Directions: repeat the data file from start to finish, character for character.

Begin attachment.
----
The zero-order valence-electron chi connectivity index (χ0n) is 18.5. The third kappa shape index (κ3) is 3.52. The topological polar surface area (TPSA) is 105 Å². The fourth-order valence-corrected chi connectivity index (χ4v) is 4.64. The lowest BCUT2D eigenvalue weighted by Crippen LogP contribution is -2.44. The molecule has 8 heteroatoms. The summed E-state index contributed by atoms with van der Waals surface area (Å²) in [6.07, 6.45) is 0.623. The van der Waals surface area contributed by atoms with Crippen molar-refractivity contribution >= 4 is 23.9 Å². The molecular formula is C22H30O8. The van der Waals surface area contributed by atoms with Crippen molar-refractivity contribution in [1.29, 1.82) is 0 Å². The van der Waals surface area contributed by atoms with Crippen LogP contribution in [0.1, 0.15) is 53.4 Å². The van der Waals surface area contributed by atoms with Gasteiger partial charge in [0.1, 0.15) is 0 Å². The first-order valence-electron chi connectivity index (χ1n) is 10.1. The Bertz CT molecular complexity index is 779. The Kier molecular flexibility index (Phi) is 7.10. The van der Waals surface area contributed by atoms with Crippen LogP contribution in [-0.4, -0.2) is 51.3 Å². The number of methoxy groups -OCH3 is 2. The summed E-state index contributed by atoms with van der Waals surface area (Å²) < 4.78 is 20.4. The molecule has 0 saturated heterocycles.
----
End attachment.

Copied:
The zero-order valence-electron chi connectivity index (χ0n) is 18.5. The third kappa shape index (κ3) is 3.52. The topological polar surface area (TPSA) is 105 Å². The fourth-order valence-corrected chi connectivity index (χ4v) is 4.64. The lowest BCUT2D eigenvalue weighted by Crippen LogP contribution is -2.44. The molecule has 8 heteroatoms. The summed E-state index contributed by atoms with van der Waals surface area (Å²) in [6.07, 6.45) is 0.623. The van der Waals surface area contributed by atoms with Crippen molar-refractivity contribution >= 4 is 23.9 Å². The molecular formula is C22H30O8. The van der Waals surface area contributed by atoms with Crippen molar-refractivity contribution in [1.29, 1.82) is 0 Å². The van der Waals surface area contributed by atoms with Crippen LogP contribution in [0.1, 0.15) is 53.4 Å². The van der Waals surface area contributed by atoms with Gasteiger partial charge in [0.1, 0.15) is 0 Å². The first-order valence-electron chi connectivity index (χ1n) is 10.1. The Bertz CT molecular complexity index is 779. The Kier molecular flexibility index (Phi) is 7.10. The van der Waals surface area contributed by atoms with Crippen LogP contribution in [-0.4, -0.2) is 51.3 Å². The number of methoxy groups -OCH3 is 2. The summed E-state index contributed by atoms with van der Waals surface area (Å²) < 4.78 is 20.4. The molecule has 0 saturated heterocycles.